Lloyds Bank has topped up its payment protection insurance (PPI) payout fund by another £1 billion, taking the total amount it alone has allocated for remediating customers who were mis-sold the frequently useless policies to a staggering £17 billion.
Its latest trading update, published today, shows that the bank has had to top up its payout fund as a result of an expected deadline for PPI claims coming into force by the end of June 2019. As a result of this deadline, Lloyds expects more people who were inappropriately sold PPI policies to come forward in the interim.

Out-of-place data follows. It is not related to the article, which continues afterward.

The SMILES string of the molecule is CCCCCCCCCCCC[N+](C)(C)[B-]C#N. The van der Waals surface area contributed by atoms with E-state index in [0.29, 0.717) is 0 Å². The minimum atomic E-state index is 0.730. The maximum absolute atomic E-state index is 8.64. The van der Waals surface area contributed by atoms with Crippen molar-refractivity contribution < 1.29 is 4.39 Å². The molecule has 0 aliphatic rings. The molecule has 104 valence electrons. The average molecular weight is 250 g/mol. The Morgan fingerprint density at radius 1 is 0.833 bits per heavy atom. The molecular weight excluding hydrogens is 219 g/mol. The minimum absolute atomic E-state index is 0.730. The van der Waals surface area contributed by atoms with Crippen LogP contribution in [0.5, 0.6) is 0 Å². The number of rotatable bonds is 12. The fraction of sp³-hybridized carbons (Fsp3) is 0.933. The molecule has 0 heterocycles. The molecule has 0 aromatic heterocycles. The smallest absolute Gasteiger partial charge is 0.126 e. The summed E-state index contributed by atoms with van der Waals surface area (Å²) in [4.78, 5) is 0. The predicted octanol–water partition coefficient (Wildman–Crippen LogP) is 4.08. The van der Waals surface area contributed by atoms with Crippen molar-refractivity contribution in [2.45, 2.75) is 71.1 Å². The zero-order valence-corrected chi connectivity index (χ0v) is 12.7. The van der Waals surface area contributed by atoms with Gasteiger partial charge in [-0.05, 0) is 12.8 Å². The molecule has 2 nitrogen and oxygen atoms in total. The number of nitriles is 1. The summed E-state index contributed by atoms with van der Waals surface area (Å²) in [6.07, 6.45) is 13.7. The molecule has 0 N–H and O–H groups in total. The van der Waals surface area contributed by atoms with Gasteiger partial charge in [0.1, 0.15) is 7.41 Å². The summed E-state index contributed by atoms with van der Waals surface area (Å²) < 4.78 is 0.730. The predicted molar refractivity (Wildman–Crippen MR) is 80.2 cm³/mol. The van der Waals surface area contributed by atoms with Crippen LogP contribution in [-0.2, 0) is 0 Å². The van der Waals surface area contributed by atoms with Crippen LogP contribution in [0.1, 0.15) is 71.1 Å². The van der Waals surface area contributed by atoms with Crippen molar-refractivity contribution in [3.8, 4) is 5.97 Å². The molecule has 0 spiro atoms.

Its report states “A provision of £1 billion was taken in the period for PPI to cover further operating costs and redress, including impact of proposed June 2019 deadline,” adding that the bank has also put aside £150 million to cover other “conduct issues, including £100 million in respect of packaged bank accounts”.
To date, Lloyds’ PPI provisions have been enough to give £250 to every single man, woman, and child in the country, but even the latest figures may not be enough. Today’s top up follows a £2.1 billion injection to Lloyds’ PPI provisions in February 2016.
Total PPI redress paid out across the industry totals £25 billion, according to the latest Financial Conduct Authority data, which covers the period from January 2011 to July 2016.
At the time of writing, Lloyds’ shares were trading 0.5% lower than at the start of the day, at around 55p. Its share price has barely changed since the Government dropped plans to sell its remaining stake in the bank at a discount to the public at the start of October.